While reading the Peck, Flower, and Higgins text, I learned much about argument and proposals for change. One of the key terms I picked up from this article was Community Literacy, which from my understanding is looking for change in a discourse community. There are four aspects to Community Literacy: social change, intercultural conversation, strategic approach, and inquiry. All of these aspects of Community Literacy help make an argument valid and complete. When talking about urban kids and school suspensions Peck, Flower, and Higgins used specific examples by applying these four elements of Community Literacy, making their proposal for change relatively strong. The way I saw it, they used Community Literacy as a way to explain how to argue effectively. Arguments (clearly) are not usually one-sided and need clear evidence to prove a point. A proposal for change is a good start when learning to argue effectively.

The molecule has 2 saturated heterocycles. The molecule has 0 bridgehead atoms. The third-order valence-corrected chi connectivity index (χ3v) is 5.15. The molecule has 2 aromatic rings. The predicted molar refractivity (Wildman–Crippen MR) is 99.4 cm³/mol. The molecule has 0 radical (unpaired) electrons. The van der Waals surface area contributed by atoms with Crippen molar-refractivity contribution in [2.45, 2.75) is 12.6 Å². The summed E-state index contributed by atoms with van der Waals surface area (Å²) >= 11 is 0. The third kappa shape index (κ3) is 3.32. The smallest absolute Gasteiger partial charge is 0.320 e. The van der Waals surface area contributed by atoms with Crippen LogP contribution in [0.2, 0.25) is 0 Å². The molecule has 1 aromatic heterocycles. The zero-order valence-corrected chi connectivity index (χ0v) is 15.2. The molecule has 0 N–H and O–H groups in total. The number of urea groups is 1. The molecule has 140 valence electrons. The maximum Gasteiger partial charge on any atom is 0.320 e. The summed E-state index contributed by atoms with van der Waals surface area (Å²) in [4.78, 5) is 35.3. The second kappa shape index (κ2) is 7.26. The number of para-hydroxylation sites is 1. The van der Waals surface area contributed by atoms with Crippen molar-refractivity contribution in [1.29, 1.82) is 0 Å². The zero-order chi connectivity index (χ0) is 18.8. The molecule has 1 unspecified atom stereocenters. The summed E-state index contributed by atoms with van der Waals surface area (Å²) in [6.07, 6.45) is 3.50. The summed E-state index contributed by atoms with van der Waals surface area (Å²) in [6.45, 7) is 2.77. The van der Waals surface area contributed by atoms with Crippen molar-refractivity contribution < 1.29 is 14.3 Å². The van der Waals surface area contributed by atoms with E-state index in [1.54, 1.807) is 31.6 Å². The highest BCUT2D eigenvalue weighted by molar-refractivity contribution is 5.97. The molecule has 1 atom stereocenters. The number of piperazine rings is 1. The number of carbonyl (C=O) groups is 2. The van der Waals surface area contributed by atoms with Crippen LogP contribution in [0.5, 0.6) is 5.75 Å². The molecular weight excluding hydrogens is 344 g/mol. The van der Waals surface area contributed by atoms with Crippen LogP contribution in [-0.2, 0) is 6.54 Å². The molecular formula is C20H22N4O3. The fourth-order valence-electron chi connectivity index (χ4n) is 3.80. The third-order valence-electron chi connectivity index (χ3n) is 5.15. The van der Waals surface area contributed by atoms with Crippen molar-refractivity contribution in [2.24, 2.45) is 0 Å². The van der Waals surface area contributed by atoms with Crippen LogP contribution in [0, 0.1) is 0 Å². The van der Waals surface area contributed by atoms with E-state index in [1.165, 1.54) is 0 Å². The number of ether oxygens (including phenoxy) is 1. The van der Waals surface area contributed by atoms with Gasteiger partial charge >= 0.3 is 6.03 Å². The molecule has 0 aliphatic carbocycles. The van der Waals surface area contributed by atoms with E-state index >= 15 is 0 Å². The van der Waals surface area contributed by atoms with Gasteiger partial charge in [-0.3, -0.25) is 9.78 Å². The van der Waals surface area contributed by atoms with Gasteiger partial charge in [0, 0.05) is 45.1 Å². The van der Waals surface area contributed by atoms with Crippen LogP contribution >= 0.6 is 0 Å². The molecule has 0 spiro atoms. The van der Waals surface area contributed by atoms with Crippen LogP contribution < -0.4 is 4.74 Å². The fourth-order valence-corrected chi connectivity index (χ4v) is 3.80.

As Project 3 is a proposal for change in a familiar discourse community, I would like to focus on any sort of community relating to Wayne State. It is a familiar discourse community to the students I will be working with and is a facility that is always changing. As Wayne State is a huge community, there are several aspects that people could change: parking, buildings, learning communities, forms of communication, dorm rooms, etc. I will be open to any thoughts and would like to help anyone with similar ideas.